N.C. Central's basketball coach flips the script
Apr. 18, 2014 @ 04:44 PM

Bo Jackson doesn’t know N.C. Central coach LeVelle Moton, does he?

Moton was a terrific scorer at NCCU from 1992-1996, and the nation this past season began understanding what kind of coach he is when the Eagles were soaring to the NCAA Tournament for the first time in school history.

And there’s baseball.

“Baseball was my first love,” Moton said Thursday after throwing the ceremonial first pitch before the Durham Bulls beat the Norfolk Tides at Durham Bulls Athletic Park.

Some of Moton’s players and assistant coaches joined him at the DBAP. The Bulls honored the Eagles for what they accomplished last season.

When Moton is coaching basketball, his style is kinetic. He’s gyrating, arms all over the place.

On the pitcher’s mound at the DBAP, Moton was understated. There was no windup or high kick or anything like that. He just toed the rubber and released the ball, although unsure about what pitch he’d throw.

“I was stuck between my Luis Tiant and my Nolan Ryan. I just didn’t know,” Moton said, referencing a couple of former big-league pitchers. “So I just went ahead and threw it straight down the pipe.”


“I was a lot better baseball player than I was a basketball player,” Moton said shortly after leaving the mound. “I didn’t feel any jitters. I felt right at home, honestly, to tell you the truth.

“It’s kind of like riding a bike, man. I did it every day. I put a lot of time into that sport, man. If it wasn’t for girls liking basketball players, I probably would have (kept) playing that sport. But the peer pressure gets to you in high school.”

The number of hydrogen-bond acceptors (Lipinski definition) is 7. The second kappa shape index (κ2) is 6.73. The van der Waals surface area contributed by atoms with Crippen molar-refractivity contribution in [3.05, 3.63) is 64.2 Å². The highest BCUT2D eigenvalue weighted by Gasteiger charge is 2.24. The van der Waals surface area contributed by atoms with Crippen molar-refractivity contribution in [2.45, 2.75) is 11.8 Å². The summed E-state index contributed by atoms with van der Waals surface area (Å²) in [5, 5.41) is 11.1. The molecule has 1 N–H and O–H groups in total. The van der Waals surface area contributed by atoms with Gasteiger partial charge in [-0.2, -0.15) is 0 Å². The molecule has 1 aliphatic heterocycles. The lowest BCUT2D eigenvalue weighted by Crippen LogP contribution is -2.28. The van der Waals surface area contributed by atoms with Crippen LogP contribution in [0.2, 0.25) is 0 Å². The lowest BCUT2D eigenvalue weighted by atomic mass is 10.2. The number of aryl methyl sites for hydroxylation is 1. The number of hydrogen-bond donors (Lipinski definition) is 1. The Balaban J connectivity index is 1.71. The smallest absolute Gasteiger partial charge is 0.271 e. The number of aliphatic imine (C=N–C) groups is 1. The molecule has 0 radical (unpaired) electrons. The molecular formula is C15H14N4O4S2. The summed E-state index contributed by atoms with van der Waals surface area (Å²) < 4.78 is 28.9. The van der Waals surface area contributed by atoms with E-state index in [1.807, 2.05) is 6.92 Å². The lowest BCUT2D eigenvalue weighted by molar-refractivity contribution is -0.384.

The publicity for NCCU that has followed the Eagles’ run to the Big Dance has been great for the school, Moton said. Folks unfamiliar with NCCU now know what the acronym stands for, he said.

“When it comes to basketball in Durham, it’s pretty much been dominated by one team historically,” Moton said. “So now people understand (there are) two basketball teams here.”

During NCCU’s practice the day before the Eagles lost to Iowa State in the NCAA Tournament, Moton was shooting 3-pointers like they were free throws.

He’s still got it.

Clayton resident Chris Jones said he, former Wake Forest University running back John Leach and Moton once played on the same flag-football team. Moton was the quarterback.

Moton said he could throw the football, too.

Bo probably didn’t know that, either.

John McCann is @johntmccann on Twitter. You may email him at